While it’s generally agreed that animals play, there’s not agreement on why. For a long time, the theory was that play was preparation for adult survivial — learning how to hunt and kill, bonding with specific animals for life, and so on down a long list. Other researchers say no. Play behavior doesn’t confer any of those benefits, but it can have an immediate psychological effect of relieving stress, even if it’s an adult animal that never played as a juvenile.
Humans definitely play games, though, and we make up rather complicated ones. As a member of that species, though, I can definitely say that we play games for a number of reasons, but the main ones are that they’re fun, they are a bonding experience, and they allow us to experience potentially high-stakes loses at no actual cost, at least if we’re not in a casino.
Nobody is losing real money at Monopoly, or Clue, or Chutes and Ladders, or any of however many countless board or card games we’ve invented.
Speaking of cards, though, I have a group of friends that I frequently play Cards Against Humanity with, and one of the ironies is that we are one of the more liberal and progressive bunches you’ll ever meet. But somehow the challenge of coming up with the worst possible non-PC play in the game is kind of the point. In a way, I think it actually armors us against thinking like people who’d agree with some of the combos that come out.
So there’s that “practicing to be an adult” angle, if we realize that the game generally teaches us exactly the wrong things to think, do, or say.
Case in point, to paraphrase just one of the plays from tonight, the question card was “The blind date was going terribly until we both discovered our shared love of _________.” The winning answer was “Auschwitz,” and the person who chose it as the winning card for that round happened to be a Jewish American currently living in Berlin. In fact, his immediate response to seeing that card was to lean back laughing his ass off in that “Oh my god, this is terrible” way that I’m sure we’ve all felt.
But now a slight interlude before I move on to a further salient point on humans and games. Tonight’s Card’s Against Humanity match included the inaugural use of a new set, Cards Against Star Wars, and I have to say that the group opinion of that set was very… lackluster. It had typos and grammatical errors galore, not to mention our quick consensus that there’s no way in hell Disney would have even licensed this and there’s not enough fair use coverage as parody for it to happen. I mean, the cards in this box were as raunchy as anything else from CAH. Then again, a number of them seemed to be free of Star Wars references and just quoted CAH cards.
Since we were playing with all of the CAH decks my friends own, we saw more than a few .repeats of generic, non-themed Cards against Star Wars picks. We were speculating on how it happened. Maybe they had to rush this one out to meet a Christmas deadline? Maybe they had it made cheaply in a country where English isn’t the first language for a lot of workers? (Since a lot of the spellings were British, we thought maybe Hong Kong or Singapore, although they mostly tend to be well educated in that city and that country.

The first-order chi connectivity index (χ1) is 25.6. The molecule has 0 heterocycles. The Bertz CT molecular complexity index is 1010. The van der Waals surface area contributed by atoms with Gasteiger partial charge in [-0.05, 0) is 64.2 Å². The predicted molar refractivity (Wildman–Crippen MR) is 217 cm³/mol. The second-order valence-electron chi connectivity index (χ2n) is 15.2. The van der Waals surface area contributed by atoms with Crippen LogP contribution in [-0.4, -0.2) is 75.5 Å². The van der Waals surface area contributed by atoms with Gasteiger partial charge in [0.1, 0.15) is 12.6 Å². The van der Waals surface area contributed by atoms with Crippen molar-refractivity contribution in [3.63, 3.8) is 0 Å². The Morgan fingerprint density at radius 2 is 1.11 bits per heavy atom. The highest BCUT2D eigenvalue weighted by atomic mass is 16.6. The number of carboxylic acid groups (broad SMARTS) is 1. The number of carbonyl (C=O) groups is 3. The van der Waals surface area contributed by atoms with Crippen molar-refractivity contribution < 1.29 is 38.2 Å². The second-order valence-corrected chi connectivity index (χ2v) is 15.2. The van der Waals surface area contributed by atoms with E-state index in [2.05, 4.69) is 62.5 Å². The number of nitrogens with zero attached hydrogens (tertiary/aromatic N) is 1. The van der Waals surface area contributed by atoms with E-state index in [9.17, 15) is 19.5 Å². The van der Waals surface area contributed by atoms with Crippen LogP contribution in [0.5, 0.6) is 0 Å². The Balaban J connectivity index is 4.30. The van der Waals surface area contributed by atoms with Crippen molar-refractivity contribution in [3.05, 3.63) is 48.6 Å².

Once I got home, two minutes of internet research revealed that… it’s not an official expansion pack at all. It’s not on the CAH site, but Amazon turns up a bunch of sets with blatant typos in the listings and box art — Cads Against. Cames Against. With both Star Wars and Disney as the targets.
My friends were just as relieved as I was when I shared the news. Our faith in (Cards Against) Humanity was restored.
Still, despite all of that, tonight was an important gaming evening first because it was a birthday pre-party (nearly a week in advance), and second because it gave me the chance to bring together good friends from various times and places in my life who had never met before, and then I got to watch them connect and bond. In one particular case, it was almost like destiny happening. A writing friend of mine had moved to a foreign city five years ago (with great success) and it just happened to be a place an actor/director friend of mine has plans to move to this summer, so they networked like hell, and I got to watch actor/director friend be handed the road-map to do exactly what he wants to do.
Meanwhile, surrogate big sister really hit it off with surrogate little brother (except he should be big brother when it comes to the emotional maturity) and within about ten minutes, this group of insiders (to me) and outsiders (to each other) bonded and it was glorious to see.
Now what I have to wonder is this: Did it happen because I only befriend certain types of people? Or did it happen because the people I tend to befriend are generally cool as fuck?
Maybe a little of both? But the best (pre)birthday present tonight was spending time in a room full of people I love and, thanks to games, getting to know them better.
And that is probably the true function of game play in humans: To bond with the ones you love and rely on, and know that when you’re playing with loved ones, you really can’t lose one way or the other.
Which is why we all need to arrange for and have a regular game night with friends in our lives. Whether it has minimal equipment, like charades or poker night, or it’s something as complicated as Risk or DnD or Settlers of Catan, or whatever… find friends who are into it, get together to do it, invite other friends outside the circle, and watch as magic happens.